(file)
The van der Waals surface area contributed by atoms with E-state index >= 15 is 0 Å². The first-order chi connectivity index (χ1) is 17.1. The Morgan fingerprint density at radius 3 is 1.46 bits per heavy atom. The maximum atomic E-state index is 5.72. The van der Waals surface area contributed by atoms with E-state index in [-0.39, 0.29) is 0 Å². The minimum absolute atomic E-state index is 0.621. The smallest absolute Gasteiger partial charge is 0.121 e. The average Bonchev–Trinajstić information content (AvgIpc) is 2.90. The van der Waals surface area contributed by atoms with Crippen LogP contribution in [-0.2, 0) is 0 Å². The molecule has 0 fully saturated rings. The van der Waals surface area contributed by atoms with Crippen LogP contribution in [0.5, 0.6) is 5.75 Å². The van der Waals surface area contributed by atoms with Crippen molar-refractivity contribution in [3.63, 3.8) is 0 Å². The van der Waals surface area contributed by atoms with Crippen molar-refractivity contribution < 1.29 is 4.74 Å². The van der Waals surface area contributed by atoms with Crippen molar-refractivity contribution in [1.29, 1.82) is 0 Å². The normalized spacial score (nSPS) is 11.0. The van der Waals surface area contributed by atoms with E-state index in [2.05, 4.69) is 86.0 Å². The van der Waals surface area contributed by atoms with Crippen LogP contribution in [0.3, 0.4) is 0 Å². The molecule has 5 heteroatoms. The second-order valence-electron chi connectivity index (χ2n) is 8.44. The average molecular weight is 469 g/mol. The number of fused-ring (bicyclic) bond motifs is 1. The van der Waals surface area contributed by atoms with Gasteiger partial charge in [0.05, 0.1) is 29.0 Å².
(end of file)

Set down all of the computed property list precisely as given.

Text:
The van der Waals surface area contributed by atoms with E-state index >= 15 is 0 Å². The first-order chi connectivity index (χ1) is 17.1. The Morgan fingerprint density at radius 3 is 1.46 bits per heavy atom. The maximum atomic E-state index is 5.72. The van der Waals surface area contributed by atoms with E-state index in [-0.39, 0.29) is 0 Å². The minimum absolute atomic E-state index is 0.621. The smallest absolute Gasteiger partial charge is 0.121 e. The average Bonchev–Trinajstić information content (AvgIpc) is 2.90. The van der Waals surface area contributed by atoms with Crippen LogP contribution in [-0.2, 0) is 0 Å². The molecule has 0 fully saturated rings. The van der Waals surface area contributed by atoms with Crippen LogP contribution in [0.5, 0.6) is 5.75 Å². The van der Waals surface area contributed by atoms with Crippen molar-refractivity contribution in [3.63, 3.8) is 0 Å². The van der Waals surface area contributed by atoms with Crippen molar-refractivity contribution < 1.29 is 4.74 Å². The van der Waals surface area contributed by atoms with Crippen molar-refractivity contribution in [1.29, 1.82) is 0 Å². The normalized spacial score (nSPS) is 11.0. The van der Waals surface area contributed by atoms with E-state index in [2.05, 4.69) is 86.0 Å². The van der Waals surface area contributed by atoms with Crippen LogP contribution in [0.3, 0.4) is 0 Å². The molecule has 5 heteroatoms. The second-order valence-electron chi connectivity index (χ2n) is 8.44. The average molecular weight is 469 g/mol. The number of fused-ring (bicyclic) bond motifs is 1. The van der Waals surface area contributed by atoms with Gasteiger partial charge in [0.05, 0.1) is 29.0 Å².